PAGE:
Son of Sidney Sproul (daughter of Settler William) and Joseph Beard and married to a Jane Ewing

5

William Beard, Four Hundred Dollars in addition to the bequest of Fifteen Hundred Dollars before made making in all the sum of Two Thousand Dollars

Son of Sidney Sproul (daughter of Settler William) and Joseph Beard and married to a Jane Ewing

25

the residue of my estate, share and share alike to Matilda K Sproul and her children and to Wm Beard and his heirs forever.

Wife of John Sproul, above

36

Martha Hutchenson, widow of Robert Hutchenson dec'd, One Hundred Dollars

Daughter of Settler William Sproul

8

Fanny Thompson wife of Thomas Thompson, One Hundred Dollars

Daughter of Settler William Sproul

9

Martha A. Sproul, One Hundred Dollars

Daughter of John Sproul, above

26

William White, One Hundred Dollars.

Husband of Fanny, daughter of Settler William Sproul

31

Mary Sheltman, One Hundred Dollars

Daughter of Martha (Sproul) Hutchenson, daughter of Settler William Sproul

32

Martha Moffet, Fifty Dollars

Daughter of Martha (Sproul) Hutchenson, daughter of Settler William Sproul

33

Polly Bell, Fifty Dollars

Daughter of Emeline Sproul, daughter of John Sproul, above. Mary Bell living with Martha in 1850.

23

Mary Jane McCutchon, Ten Dollars to be applied to her schooling

Perhaps daughter of Margaret, daughter of Settler William Sproul

35

William Franklin Steele, Twenty Dollars

Perhaps brother of Lizza Steele Hutchenson

18

Other Persons

 

 

Rev. James McKennon, Four Hundred Dollars

 

7

Rev. James McKennon, Two Hundred Dollars

 

11

Wm Cale, Twenty Dollars to be applied to the schooling of his daughter called for me

 

16

John Cale, Twenty Dollars

son of Peter

30

Jane Argenbright, wife of Augustine, Twenty Dollars

 

21

John Argenbright, Thirty Dollars in trust ... for the benefit of his mother to be paid as her necessities may require

 

29

Henry Mish, Twenty Dollars to be applied to the schooling of his daughter called for me

Martha lived near the Mish place

17

Nancy Dunlap, Twenty Dollars

 

20

George Crawford, One Hundred Dollars

 

27

John Crawford, One Hundred Dollars

father of George

28

Elizabeth Harris, Thirty Dollars

 

34

Other Items

 

 

a decent head and foot stone placed at the grave of each of the family with a suitable inscription on each

 

2

Fifty Dollars as a permanent fund the interest of which is to be applied to keeping in repair of the grave yard at the Glebe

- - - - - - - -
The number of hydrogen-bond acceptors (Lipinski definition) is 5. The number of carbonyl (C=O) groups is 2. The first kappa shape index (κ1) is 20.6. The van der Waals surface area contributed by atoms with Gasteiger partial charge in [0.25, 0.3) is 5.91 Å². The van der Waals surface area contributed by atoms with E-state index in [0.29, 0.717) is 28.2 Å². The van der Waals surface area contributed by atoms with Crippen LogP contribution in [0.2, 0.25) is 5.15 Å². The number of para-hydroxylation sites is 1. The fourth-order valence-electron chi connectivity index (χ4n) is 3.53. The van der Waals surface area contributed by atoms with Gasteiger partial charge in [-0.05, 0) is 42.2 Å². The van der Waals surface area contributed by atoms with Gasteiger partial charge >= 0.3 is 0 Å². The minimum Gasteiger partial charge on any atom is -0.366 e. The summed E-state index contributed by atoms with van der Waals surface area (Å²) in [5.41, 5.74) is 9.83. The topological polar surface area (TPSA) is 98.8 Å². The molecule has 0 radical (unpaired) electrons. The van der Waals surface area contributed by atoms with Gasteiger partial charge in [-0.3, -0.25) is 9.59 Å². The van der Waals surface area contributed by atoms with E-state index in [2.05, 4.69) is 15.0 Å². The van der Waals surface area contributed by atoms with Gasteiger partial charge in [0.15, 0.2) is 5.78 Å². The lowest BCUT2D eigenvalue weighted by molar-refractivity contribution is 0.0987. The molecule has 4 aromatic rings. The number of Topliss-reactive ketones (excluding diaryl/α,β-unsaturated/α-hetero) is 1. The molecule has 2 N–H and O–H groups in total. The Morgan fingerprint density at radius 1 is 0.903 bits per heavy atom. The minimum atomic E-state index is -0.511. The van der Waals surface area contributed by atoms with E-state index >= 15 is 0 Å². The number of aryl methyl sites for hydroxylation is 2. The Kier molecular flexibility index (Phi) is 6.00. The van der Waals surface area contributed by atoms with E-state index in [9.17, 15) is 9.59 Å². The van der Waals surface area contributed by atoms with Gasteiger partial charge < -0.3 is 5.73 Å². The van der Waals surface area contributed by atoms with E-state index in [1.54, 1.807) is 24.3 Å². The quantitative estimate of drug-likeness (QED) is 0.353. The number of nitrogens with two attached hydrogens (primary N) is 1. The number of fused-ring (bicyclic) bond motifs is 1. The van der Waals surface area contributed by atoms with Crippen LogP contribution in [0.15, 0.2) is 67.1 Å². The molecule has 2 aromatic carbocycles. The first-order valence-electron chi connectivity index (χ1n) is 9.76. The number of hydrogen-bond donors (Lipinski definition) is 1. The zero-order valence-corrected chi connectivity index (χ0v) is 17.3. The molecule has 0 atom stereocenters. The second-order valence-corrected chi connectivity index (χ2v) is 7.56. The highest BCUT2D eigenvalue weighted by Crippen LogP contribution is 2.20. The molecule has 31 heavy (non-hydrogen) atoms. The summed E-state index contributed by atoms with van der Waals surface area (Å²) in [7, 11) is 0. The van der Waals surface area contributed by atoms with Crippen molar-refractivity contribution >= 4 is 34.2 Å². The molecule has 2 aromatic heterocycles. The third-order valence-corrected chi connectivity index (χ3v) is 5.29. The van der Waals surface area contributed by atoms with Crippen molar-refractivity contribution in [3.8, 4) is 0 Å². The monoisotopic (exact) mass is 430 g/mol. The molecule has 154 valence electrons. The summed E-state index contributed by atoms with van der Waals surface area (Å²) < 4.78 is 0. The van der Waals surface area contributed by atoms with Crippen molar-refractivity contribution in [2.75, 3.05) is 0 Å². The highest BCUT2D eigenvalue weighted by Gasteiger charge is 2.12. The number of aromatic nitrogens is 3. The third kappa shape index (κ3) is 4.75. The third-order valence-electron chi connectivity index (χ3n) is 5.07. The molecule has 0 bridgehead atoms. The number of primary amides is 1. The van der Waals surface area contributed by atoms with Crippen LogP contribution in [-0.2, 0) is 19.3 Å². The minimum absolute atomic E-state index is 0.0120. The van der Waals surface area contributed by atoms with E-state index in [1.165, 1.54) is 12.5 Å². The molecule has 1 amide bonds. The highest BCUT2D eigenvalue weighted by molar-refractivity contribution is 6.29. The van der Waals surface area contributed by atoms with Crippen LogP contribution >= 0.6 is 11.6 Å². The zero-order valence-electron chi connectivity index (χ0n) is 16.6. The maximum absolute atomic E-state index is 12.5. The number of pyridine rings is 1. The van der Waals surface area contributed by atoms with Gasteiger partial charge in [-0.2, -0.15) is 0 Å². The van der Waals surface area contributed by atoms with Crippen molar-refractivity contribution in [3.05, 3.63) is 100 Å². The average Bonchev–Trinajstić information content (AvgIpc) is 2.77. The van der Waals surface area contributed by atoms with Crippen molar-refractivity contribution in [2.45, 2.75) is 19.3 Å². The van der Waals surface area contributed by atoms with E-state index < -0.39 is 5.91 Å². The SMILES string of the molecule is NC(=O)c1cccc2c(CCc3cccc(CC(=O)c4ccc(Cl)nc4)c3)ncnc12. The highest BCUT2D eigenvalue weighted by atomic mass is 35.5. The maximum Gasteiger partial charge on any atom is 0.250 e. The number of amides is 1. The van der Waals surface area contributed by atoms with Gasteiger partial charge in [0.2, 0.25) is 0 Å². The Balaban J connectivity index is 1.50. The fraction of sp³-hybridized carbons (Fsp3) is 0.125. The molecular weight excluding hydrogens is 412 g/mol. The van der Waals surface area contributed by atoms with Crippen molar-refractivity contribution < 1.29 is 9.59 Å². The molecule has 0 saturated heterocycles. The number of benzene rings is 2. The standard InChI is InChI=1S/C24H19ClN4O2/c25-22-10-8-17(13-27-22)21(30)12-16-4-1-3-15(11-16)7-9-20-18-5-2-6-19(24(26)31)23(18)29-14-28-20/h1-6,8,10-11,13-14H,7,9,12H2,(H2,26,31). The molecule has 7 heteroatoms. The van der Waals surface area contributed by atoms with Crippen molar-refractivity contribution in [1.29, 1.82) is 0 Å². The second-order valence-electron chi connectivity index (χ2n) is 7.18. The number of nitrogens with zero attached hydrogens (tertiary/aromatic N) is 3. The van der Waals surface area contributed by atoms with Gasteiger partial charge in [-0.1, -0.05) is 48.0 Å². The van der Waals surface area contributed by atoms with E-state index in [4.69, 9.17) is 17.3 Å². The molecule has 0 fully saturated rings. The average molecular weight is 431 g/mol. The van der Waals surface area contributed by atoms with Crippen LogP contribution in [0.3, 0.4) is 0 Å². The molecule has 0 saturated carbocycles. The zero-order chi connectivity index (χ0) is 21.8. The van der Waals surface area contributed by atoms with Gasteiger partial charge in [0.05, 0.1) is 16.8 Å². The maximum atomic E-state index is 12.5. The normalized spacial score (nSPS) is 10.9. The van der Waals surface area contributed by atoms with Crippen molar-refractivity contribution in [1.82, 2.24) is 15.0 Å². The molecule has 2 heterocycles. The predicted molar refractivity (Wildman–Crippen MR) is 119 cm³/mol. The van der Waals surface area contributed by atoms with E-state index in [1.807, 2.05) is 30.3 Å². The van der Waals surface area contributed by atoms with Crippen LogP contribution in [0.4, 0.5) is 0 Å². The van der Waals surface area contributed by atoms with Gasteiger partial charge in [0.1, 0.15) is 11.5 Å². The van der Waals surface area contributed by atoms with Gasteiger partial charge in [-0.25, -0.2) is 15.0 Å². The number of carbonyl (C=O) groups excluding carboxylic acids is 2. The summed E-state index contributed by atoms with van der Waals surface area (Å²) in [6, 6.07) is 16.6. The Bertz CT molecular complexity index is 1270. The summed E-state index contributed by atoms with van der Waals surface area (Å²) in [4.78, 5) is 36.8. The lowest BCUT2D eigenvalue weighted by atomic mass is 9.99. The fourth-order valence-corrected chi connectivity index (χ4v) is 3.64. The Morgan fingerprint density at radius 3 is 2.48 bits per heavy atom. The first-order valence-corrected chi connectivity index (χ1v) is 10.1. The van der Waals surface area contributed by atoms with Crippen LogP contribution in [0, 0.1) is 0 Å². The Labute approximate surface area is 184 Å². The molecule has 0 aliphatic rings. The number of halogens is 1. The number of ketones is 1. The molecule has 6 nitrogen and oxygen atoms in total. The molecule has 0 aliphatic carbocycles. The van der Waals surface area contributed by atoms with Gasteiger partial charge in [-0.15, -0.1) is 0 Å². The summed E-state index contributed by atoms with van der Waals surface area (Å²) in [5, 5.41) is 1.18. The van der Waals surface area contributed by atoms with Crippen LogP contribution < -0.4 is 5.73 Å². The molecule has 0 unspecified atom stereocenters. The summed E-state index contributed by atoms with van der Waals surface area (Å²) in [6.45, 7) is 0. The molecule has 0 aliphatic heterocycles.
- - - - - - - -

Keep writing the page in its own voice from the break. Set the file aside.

22

It is my will and desire all my estate real and personal of every description, shall be sold by my executor as soon after my decease

 

3

all my just debts funeral charges etc, to be paid

 

1

Executor/Bondsmen

 

 

Executor -                Washington Swoope

 

 

Bondsmen -            James Bumgardner

 

                                 William S. Sproul

                                 Samuel Bell

Father of Eugene E., wife of A. A. Sproul, son of John Sproul, above

Son of John Sproul, above

Husband of Emeline Sproul, daughter of John Sproul, above

 

Summary of References [59]

Primary Sources

28          Ewing, James. Will. Augusta County, Virginia, WB 8

35          Ewing, James Sr. Will. Augusta County, Virginia, WB VIII

12, 25         Ewing, Joseph. Will. Bath County, Virginia, WB 1

34          Ewing, Joseph and Jacob King. Land Sale. Augusta County Virginia, DB 1A

29          Ewing, Joseph and Marlyn. Estate Appraisal (1837). Augusta County, Virginia, WB 21

57          Ewing/Ewin, Martha. Will. Augusta County, Virginia, WB 34

38          Wilson, Mathew. Executor Statement. Augusta County, Virginia, WB VIII

Secondary Sources             

15          Botetourt County, Virginia. Book of Surveys, Vol. 1

27          Glebe Burying Grounds, 1749, Stones copied by Major W. A. Murphy and Mrs. W. W. King for the Colonel Thomas Hughart Chapter of the DAR, 1934

13          Greenbrier County, West Virginia, Marriage Records – Greenbrier Historical Society Archives

17          Greenbrier County Surveyor’s Land Book One, from 1750

21          Greenbrier Historical Society J., Vol. 1, No. 1 (August 1963)

49          Abercrombie, James. Virginia Revolutionary Publick Claims

43          Abercrombie, Janice L. and Richard Slatten. Virginia Publick Claims - Augusta County

55          Bushman, Katherine. Second Marriage Record of Augusta County, Va. 1813-1850, DAR, Colonel Thomas Hughart Chapter, 1972

1            Chalkley, Lyman. Chronicles of the Scotch-Irish Settlement in Virginia. Extracted from the Original Records of Augusta County 1745-1800. Three volumes. Genealogy Publishing Co (Baltimore), 1989. Originally published in 1912.          

51          DAR, Col. Thomas Hughart Chapter. First Marriage Record of Augusta County, Va., 1785-1813.

6          Fife, Margaret Ewing (ed. James R. McMichael). Ewing in Early America, Family History Publishers (Bountiful, Utah), 2003, Chapter XI, John Ewing of Carnashannagh

56          Lyman, Mike. Index of the Location of War of 1812 Veteran Graves in Virginia. Compiled by the War of 1812 Society in Virginia, 2007

52          Schreiner-Yantis, Netti. The 1787 Census of Virginia, Augusta County